READ: Lack of consensus delaying common tax regime in EAC

Another challenge is that the proposed negotiations on the EAC CET review are also expected to consider the ongoing tariff liberalisation under the Tripartite Free Trade Area (TFTA), which brings together the 26 member countries of the three regional economic blocs — EAC, Comesa and SADC.

The members of the three trade blocs last year agreed to disregard sensitive products and remove protection previously granted to them in order to ensure fair competition, which opened the door for stiff competition for EAC goods from South African and Egyptian exports.

READ: East African countries could lose out on TFTA benefits from June

Under the TFTA , member countries had agreed that 80 per cent of tariff lines will be liberalised upon implementation of the agreement in June this year and the remaining 20 per cent will be negotiated over five to eight years, but the regional trade blocs are yet to agree on tariff offers.

Kenya’s Principal Secretary in charge of the EAC Affairs Betty Maina told The EastAfrican that some industries have not taken advantage of the protection granted to the sensitive products to grow and become more efficient, thus raising questions as to whether such protection should be maintained.

“We want to do a comprehensive review of the CET. These tariffs were meant to encourage industrialisation, but  10 years down the line, we are taking stock to see whether this objective has been achieved,” said Ms Maina.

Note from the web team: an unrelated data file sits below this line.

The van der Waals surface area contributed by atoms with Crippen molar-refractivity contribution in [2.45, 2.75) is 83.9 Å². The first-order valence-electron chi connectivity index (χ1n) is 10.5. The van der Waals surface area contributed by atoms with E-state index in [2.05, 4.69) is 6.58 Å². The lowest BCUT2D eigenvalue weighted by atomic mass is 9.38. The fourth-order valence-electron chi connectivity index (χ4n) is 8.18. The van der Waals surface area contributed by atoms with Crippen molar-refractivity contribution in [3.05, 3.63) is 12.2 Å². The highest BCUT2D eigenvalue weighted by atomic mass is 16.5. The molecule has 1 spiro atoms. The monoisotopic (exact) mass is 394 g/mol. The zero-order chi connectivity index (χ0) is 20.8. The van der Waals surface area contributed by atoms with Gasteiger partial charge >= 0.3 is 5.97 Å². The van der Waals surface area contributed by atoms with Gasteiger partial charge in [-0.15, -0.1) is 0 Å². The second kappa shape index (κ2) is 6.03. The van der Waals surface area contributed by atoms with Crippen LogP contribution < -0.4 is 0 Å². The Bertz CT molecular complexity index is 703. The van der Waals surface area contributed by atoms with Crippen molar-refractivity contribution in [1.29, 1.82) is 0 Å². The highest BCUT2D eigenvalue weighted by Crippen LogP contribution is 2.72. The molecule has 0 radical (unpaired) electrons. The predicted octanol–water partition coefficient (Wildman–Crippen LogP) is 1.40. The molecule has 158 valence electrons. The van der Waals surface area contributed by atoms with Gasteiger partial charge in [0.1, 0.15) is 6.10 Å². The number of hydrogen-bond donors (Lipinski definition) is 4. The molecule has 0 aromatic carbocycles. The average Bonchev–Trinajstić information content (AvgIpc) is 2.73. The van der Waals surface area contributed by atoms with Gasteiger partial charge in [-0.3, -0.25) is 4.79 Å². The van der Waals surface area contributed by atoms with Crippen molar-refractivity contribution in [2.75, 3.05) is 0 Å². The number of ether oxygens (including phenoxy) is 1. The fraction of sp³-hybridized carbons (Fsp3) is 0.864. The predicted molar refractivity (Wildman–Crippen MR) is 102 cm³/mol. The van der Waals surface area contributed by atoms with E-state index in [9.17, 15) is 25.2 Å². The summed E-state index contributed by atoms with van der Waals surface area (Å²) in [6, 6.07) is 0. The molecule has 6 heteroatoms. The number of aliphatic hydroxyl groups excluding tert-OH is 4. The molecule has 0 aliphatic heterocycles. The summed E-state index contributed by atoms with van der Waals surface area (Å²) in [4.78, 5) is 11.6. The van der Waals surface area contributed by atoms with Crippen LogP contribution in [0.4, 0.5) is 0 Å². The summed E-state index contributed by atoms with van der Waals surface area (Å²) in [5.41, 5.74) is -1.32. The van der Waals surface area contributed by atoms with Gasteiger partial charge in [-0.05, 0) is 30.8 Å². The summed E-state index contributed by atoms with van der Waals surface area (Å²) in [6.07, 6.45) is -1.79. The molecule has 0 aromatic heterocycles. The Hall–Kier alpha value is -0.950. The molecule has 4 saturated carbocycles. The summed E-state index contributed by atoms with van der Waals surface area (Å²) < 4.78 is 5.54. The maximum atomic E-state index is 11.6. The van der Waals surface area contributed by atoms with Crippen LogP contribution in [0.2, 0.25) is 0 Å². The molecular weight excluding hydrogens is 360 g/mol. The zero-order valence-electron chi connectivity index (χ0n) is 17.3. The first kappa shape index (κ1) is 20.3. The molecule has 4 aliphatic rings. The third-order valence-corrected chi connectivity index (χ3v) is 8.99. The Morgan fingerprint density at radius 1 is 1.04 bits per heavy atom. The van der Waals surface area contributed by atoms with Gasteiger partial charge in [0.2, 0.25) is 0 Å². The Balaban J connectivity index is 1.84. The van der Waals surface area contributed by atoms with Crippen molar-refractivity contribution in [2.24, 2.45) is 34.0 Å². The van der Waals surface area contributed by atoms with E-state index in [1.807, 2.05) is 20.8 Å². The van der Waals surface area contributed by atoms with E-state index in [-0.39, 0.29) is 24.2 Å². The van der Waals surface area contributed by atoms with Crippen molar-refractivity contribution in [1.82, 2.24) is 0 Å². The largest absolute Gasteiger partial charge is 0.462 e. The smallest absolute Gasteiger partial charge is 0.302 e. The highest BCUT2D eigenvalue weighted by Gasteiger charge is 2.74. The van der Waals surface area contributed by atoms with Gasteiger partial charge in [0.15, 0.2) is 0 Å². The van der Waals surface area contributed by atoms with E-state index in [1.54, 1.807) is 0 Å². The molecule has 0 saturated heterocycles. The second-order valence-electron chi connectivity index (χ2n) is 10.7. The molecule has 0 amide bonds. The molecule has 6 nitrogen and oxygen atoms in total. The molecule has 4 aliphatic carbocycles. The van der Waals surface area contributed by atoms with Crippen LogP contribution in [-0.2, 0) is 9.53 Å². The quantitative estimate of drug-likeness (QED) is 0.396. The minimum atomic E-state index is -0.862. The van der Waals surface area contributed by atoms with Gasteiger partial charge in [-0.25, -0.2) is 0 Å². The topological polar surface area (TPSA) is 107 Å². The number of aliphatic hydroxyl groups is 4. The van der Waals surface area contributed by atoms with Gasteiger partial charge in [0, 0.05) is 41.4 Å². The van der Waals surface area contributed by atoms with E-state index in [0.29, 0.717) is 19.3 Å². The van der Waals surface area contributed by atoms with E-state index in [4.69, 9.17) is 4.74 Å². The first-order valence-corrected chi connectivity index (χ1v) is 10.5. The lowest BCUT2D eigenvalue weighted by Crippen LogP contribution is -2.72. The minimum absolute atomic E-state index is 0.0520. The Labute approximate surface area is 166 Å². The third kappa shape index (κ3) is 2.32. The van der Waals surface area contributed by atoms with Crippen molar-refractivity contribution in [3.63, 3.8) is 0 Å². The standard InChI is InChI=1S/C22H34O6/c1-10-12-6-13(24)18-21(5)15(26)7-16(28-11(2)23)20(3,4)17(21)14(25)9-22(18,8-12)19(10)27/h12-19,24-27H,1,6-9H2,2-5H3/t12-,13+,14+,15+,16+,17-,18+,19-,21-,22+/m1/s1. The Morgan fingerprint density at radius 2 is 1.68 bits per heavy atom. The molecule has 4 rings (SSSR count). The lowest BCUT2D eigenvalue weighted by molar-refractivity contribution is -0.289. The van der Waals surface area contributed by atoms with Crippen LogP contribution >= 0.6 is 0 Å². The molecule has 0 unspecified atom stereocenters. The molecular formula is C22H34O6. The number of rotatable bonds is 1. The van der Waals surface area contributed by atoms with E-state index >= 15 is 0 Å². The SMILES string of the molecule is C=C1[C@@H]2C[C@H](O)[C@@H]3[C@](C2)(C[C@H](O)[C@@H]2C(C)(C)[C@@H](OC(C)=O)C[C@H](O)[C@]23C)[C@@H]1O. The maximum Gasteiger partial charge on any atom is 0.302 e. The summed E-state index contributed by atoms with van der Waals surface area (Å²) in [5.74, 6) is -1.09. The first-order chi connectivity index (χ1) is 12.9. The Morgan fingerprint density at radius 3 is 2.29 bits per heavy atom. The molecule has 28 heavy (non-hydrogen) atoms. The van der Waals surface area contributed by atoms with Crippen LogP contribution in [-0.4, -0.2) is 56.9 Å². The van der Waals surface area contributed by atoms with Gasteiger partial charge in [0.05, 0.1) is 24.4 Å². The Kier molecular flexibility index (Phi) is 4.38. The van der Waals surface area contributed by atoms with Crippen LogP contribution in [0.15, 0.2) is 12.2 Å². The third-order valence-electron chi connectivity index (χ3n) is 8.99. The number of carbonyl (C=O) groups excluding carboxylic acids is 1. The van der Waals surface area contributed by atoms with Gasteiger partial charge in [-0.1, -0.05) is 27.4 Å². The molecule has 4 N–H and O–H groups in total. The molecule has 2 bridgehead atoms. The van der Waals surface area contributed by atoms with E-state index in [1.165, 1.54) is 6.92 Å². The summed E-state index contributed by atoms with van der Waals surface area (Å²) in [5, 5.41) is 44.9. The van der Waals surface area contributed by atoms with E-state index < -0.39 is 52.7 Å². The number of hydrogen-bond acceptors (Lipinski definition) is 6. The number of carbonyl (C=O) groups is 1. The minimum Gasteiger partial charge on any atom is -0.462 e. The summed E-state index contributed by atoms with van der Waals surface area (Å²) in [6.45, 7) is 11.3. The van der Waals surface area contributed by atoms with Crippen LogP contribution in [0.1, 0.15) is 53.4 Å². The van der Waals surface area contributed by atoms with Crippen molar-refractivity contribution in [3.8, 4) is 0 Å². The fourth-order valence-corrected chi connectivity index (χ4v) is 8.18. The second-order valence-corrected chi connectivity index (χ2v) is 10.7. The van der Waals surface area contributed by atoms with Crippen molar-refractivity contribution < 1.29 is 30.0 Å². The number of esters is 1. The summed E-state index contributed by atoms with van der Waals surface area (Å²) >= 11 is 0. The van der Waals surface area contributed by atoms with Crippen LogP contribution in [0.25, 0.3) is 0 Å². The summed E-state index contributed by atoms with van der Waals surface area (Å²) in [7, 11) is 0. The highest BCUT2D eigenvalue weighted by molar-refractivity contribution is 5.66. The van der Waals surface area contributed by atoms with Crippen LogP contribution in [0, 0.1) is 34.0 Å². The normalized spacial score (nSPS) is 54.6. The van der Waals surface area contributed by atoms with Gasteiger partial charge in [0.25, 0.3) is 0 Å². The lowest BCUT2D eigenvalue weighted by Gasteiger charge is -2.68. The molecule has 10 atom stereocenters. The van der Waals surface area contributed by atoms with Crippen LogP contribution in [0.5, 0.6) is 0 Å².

Manufacturers lose competitive edge

The proposal to revise duties levied on imported goods entering any of the EAC partner state from non-EAC member countries was developed  in 2012 but the process had been  held back by financial constraints, different internal rules of origin  and lack of a common position on the range  at which different goods will be taxed.

The EAC member countries are concerned that regional manufacturers are losing their competitive edge by paying duty at a rate of 25 per cent on some imported inputs, which should have ordinarily attracted zero per cent or 10 per cent duty.

For instance under the current CET regime, palm oil is imported as a finished product and subjected to a duty of 25 per cent even though  the product  is used as a raw material  in the manufacturer of soap. This qualifies it  for a zero per cent duty.

Clinker, which is used in the manufacturer of cement, is also imported as a finished product thereby attracting 25 per cent duty.

However, the fact that the product is used as an intermediate input should allow it to attract a 10 per cent duty.

In addition to the CET, Kenya also charges an import declaration fee (IDF) of  2.25 per cent  of the cost, insurance and freight value of the goods  with a minimum value of  Ksh 5,000 ($48.53)  payable.

For instance, a new computer printer is subjected to a 2.25 per cent IDF, plus a 10 per cent duty and 16 per cent VAT.

CET refers to an agreed set of duties levied on imported goods entering any EAC partner state from outside the regional bloc.